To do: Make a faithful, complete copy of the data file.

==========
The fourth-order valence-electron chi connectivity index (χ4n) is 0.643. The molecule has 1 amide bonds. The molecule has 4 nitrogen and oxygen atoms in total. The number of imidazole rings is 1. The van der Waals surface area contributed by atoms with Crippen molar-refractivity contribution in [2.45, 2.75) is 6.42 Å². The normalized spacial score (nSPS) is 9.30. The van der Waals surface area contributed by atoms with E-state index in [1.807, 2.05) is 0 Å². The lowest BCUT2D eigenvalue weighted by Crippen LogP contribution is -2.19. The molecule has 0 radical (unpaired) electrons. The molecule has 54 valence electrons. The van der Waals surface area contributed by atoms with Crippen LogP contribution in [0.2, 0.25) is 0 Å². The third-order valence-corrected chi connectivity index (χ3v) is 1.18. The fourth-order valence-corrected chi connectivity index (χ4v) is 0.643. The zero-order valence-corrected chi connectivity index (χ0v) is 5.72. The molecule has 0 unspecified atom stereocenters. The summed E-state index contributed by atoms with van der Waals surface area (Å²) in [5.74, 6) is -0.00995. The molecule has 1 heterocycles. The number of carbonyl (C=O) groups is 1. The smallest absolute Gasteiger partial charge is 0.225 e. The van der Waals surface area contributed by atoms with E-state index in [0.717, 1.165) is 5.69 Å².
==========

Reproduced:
The fourth-order valence-electron chi connectivity index (χ4n) is 0.643. The molecule has 1 amide bonds. The molecule has 4 nitrogen and oxygen atoms in total. The number of imidazole rings is 1. The van der Waals surface area contributed by atoms with Crippen molar-refractivity contribution in [2.45, 2.75) is 6.42 Å². The normalized spacial score (nSPS) is 9.30. The van der Waals surface area contributed by atoms with E-state index in [1.807, 2.05) is 0 Å². The lowest BCUT2D eigenvalue weighted by Crippen LogP contribution is -2.19. The molecule has 0 radical (unpaired) electrons. The molecule has 54 valence electrons. The van der Waals surface area contributed by atoms with Crippen LogP contribution in [0.2, 0.25) is 0 Å². The third-order valence-corrected chi connectivity index (χ3v) is 1.18. The fourth-order valence-corrected chi connectivity index (χ4v) is 0.643. The zero-order valence-corrected chi connectivity index (χ0v) is 5.72. The molecule has 0 unspecified atom stereocenters. The summed E-state index contributed by atoms with van der Waals surface area (Å²) in [5.74, 6) is -0.00995. The molecule has 1 heterocycles. The number of carbonyl (C=O) groups is 1. The smallest absolute Gasteiger partial charge is 0.225 e. The van der Waals surface area contributed by atoms with E-state index in [0.717, 1.165) is 5.69 Å².